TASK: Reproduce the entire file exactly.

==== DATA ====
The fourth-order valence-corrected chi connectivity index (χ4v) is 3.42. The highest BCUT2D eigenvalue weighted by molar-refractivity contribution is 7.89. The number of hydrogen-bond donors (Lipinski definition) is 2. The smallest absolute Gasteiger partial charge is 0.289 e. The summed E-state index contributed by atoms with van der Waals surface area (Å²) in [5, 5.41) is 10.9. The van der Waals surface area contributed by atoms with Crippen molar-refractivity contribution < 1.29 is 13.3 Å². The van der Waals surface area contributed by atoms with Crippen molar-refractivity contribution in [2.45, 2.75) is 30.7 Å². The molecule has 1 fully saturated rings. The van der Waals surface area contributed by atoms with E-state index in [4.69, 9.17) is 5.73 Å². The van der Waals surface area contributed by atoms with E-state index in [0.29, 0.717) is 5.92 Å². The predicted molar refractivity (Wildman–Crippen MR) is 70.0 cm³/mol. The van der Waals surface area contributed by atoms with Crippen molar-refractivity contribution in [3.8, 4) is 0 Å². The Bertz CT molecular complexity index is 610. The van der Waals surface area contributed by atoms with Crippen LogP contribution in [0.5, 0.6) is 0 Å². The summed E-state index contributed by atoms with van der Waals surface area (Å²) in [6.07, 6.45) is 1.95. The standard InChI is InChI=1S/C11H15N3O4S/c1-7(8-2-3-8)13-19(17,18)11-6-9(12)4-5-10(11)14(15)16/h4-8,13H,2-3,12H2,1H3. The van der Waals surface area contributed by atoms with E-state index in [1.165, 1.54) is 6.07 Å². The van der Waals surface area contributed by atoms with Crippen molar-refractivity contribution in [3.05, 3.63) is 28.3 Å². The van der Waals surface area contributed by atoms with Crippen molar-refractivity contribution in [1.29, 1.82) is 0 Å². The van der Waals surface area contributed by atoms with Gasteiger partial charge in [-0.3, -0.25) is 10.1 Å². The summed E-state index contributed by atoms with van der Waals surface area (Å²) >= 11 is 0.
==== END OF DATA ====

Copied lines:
The fourth-order valence-corrected chi connectivity index (χ4v) is 3.42. The highest BCUT2D eigenvalue weighted by molar-refractivity contribution is 7.89. The number of hydrogen-bond donors (Lipinski definition) is 2. The smallest absolute Gasteiger partial charge is 0.289 e. The summed E-state index contributed by atoms with van der Waals surface area (Å²) in [5, 5.41) is 10.9. The van der Waals surface area contributed by atoms with Crippen molar-refractivity contribution < 1.29 is 13.3 Å². The van der Waals surface area contributed by atoms with Crippen molar-refractivity contribution in [2.45, 2.75) is 30.7 Å². The molecule has 1 fully saturated rings. The van der Waals surface area contributed by atoms with E-state index in [4.69, 9.17) is 5.73 Å². The van der Waals surface area contributed by atoms with E-state index in [0.29, 0.717) is 5.92 Å². The predicted molar refractivity (Wildman–Crippen MR) is 70.0 cm³/mol. The van der Waals surface area contributed by atoms with Crippen molar-refractivity contribution in [3.8, 4) is 0 Å². The Bertz CT molecular complexity index is 610. The van der Waals surface area contributed by atoms with Crippen LogP contribution in [0.5, 0.6) is 0 Å². The summed E-state index contributed by atoms with van der Waals surface area (Å²) in [6.07, 6.45) is 1.95. The standard InChI is InChI=1S/C11H15N3O4S/c1-7(8-2-3-8)13-19(17,18)11-6-9(12)4-5-10(11)14(15)16/h4-8,13H,2-3,12H2,1H3. The van der Waals surface area contributed by atoms with E-state index in [1.165, 1.54) is 6.07 Å². The van der Waals surface area contributed by atoms with Crippen molar-refractivity contribution in [3.05, 3.63) is 28.3 Å². The van der Waals surface area contributed by atoms with Crippen molar-refractivity contribution in [1.29, 1.82) is 0 Å². The van der Waals surface area contributed by atoms with Gasteiger partial charge in [-0.3, -0.25) is 10.1 Å². The summed E-state index contributed by atoms with van der Waals surface area (Å²) >= 11 is 0.